I remember having a WP site that had an annoying script inserted into it that displayed a popup. I removed it by installing an anti-virus plugin.

You will need to learn how to properly manage your site, including taking back-ups. Trust me, this is essential. Don’t expect a nice, easy auto-rollback for when you accidentally break your site. Fortunately, there are some handy back-up and restore plugins that will save your bacon, if you choose to use of course.

For those that have never coded and have no idea of how to create a website, then you might be slightly alarmed that it doesn’t (by default) come with a drag-and-drop page builder. However, don’t fret, you can install a theme such as Divi or a plugin such as Elementor. Knowing some CSS, and HTML might be advantageous though.

Drupal

Drupal 8 article

Another PHP based CMS platform that does a lot of things that WordPress. Although it is not the first platform that you might consider for blogging, it is very effective at being a blogging platform, with its easy-to-create article section. But, Drupal is a powerful CMS and can be used for greater things than just blogging. Here is a list of sites that use Drupal:

  • Sevilla F.C
  • Tesla
  • BBC Good Food
  • Twitter
  • Pinterest
  • LV: Liverpool Victoria
  • Cancer Research UK
  • Royal Mail

These are but only some of the amazing and powerful sites that use Drupal. As you can see, Drupal is extremely flexible and powerful for creating web-based systems that will wow any audience.

Advantages

  • As mentioned, flexibility. The choice is up to you, the creator to decide what your site will look like. Whether it is a simple blog, with images and video, or a content-rich, all singing and dancing site for media companies and e-commerce.
  • It is much secure than WordPress and is likely to get hacked. Drupal provides regular updates to ensure your site is safe and running smoothly.
  • The Drupal community is very good. You can learn Drupal for free via Acquia.com. DrupalCons are also a thing, and are scheduled events and conferences that take at certain points in a calendar year in various locations; from London to Seattle, there could be one near you soon…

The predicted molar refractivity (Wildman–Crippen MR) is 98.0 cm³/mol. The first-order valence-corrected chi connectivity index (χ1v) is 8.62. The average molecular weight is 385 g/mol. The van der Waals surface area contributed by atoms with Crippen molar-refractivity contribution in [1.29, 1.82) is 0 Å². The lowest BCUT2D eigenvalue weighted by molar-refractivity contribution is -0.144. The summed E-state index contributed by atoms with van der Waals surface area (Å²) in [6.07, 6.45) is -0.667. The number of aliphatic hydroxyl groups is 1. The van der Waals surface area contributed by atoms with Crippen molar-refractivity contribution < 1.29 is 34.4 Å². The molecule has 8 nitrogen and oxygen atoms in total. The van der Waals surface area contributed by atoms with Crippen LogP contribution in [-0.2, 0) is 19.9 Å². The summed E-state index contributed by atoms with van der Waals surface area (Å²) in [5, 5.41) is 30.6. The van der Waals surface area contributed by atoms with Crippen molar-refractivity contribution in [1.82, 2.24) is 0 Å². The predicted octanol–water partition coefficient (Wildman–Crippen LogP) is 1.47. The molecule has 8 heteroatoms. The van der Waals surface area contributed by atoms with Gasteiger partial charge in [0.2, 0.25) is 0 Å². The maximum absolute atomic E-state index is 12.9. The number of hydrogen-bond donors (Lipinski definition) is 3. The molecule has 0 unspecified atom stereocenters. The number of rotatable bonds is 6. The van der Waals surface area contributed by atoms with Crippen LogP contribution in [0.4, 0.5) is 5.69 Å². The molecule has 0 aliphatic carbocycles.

• It is easy to customise. There are tons of modules to choose from, as well as many great, responsive themes to choose from. Stuck? There is more than likely to be a module for what you are looking for. Not only that, but Drupal now comes with a layout builder.
  • A favourite among government websites.

Disadvantages

Just like WordPress, Drupal is no strange to hackers either. It wasn’t that long ago, but all Drupal sites were at risk to a highly catastrophic exploit known as Drupalgeddon. Drupalgeddon 2 happened early 2018 and it is estimated to have affected over 1 million Drupal sites.

It doesn’t have as many modules (plugins) like WordPress, and some have been discontinued. Yoast! is a very good example. Although I do use a Yoast plugin for my site, it isn’t the official Yoast app that you get with WordPress.

Not as quick and easy to get up and running, compared to other CMS platforms. The learning curve is definitely greater, and this might put some people off, especially if they have no pryer knowledge of web development, and they want something quick and easy. Drupal is not a quick and easy solution, and it is not ideal for simple one-page layouts.

WordPress or Drupal? Have you decided yet?

WordPress or Drupal

Both are very good CMS platforms, but have their own pros and cons. I think personally WordPress is the slightly better CMS, and to me it is no surprise that is the most popular. The admin dashboard looks modern, it is easy to get started, and the thousands of plugins and support just make making a site that much easier. I think Drupal is great, but I think it fully gets into it’s own when it is making more complex sites/systems.

So, WordPress or Drupal…Let me know which one you like the best, or is there another system that is better? Joomla, Umbraco, Magento… Leave a comment below and let’s start a discussion.

Google Drupal SEO

Getting Started With Drupal SEO

It has often be said that WordPress has phenomenal SEO; and according to Tim Ferris, it has the best out-of-the-box SEO of any web platform – or so his friend from Google told him. But, if you have made the decision to use Drupal, or you are pondering the possibility of doing so, then you will be pleased to know that Drupal SEO is definitely not something to be ignored. In this article, I will briefly explain why Drupal is a fantastic platform for all of your SEO needs. Whether you are a blog writer, e-commerce business owner or an artist showcasing their work, Drupal’s SEO tools can help you rank higher in the search engine listings. This means that your site can be seen by more people, which in effect can result in more sales.

 

Top Drupal SEO Modules

 

Real-Time SEO for Drupal

For anyone that has used WordPress, it is probable that you would have used Yoast! Or at least heard of it.

Real-Time SEO for Drupal is essentially Yoast, but it isn’t. After Yoast pulled their module from Drupal, developers at GoalGorilla created this handy module as a much-needed replacement. It isn’t affiliated with the official Yoast app, however, it does use the Yoast API. It is so good, that T-Mobile Netherlands even commented on how brilliant it is. 

It is totally free, however, if you wish, you can donate to the team, and thus helping the development of this module improve and grow.